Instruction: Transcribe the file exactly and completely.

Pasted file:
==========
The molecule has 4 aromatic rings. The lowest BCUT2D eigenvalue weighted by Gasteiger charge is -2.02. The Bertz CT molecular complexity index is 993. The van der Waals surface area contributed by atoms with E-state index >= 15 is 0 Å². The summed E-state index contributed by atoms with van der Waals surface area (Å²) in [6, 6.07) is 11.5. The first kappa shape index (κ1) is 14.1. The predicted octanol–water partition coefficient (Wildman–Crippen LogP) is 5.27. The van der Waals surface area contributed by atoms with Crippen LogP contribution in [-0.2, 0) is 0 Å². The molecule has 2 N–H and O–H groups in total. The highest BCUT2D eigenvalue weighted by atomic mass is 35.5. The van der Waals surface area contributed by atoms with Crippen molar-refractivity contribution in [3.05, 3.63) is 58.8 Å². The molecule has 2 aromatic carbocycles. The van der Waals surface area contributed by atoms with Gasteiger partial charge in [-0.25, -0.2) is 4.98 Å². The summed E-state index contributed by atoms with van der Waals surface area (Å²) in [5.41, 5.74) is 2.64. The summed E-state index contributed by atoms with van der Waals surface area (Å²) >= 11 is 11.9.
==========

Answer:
The molecule has 4 aromatic rings. The lowest BCUT2D eigenvalue weighted by Gasteiger charge is -2.02. The Bertz CT molecular complexity index is 993. The van der Waals surface area contributed by atoms with E-state index >= 15 is 0 Å². The summed E-state index contributed by atoms with van der Waals surface area (Å²) in [6, 6.07) is 11.5. The first kappa shape index (κ1) is 14.1. The predicted octanol–water partition coefficient (Wildman–Crippen LogP) is 5.27. The van der Waals surface area contributed by atoms with Crippen LogP contribution in [-0.2, 0) is 0 Å². The molecule has 2 N–H and O–H groups in total. The highest BCUT2D eigenvalue weighted by atomic mass is 35.5. The van der Waals surface area contributed by atoms with Crippen molar-refractivity contribution in [3.05, 3.63) is 58.8 Å². The molecule has 2 aromatic carbocycles. The van der Waals surface area contributed by atoms with Gasteiger partial charge in [-0.25, -0.2) is 4.98 Å². The summed E-state index contributed by atoms with van der Waals surface area (Å²) in [5.41, 5.74) is 2.64. The summed E-state index contributed by atoms with van der Waals surface area (Å²) >= 11 is 11.9.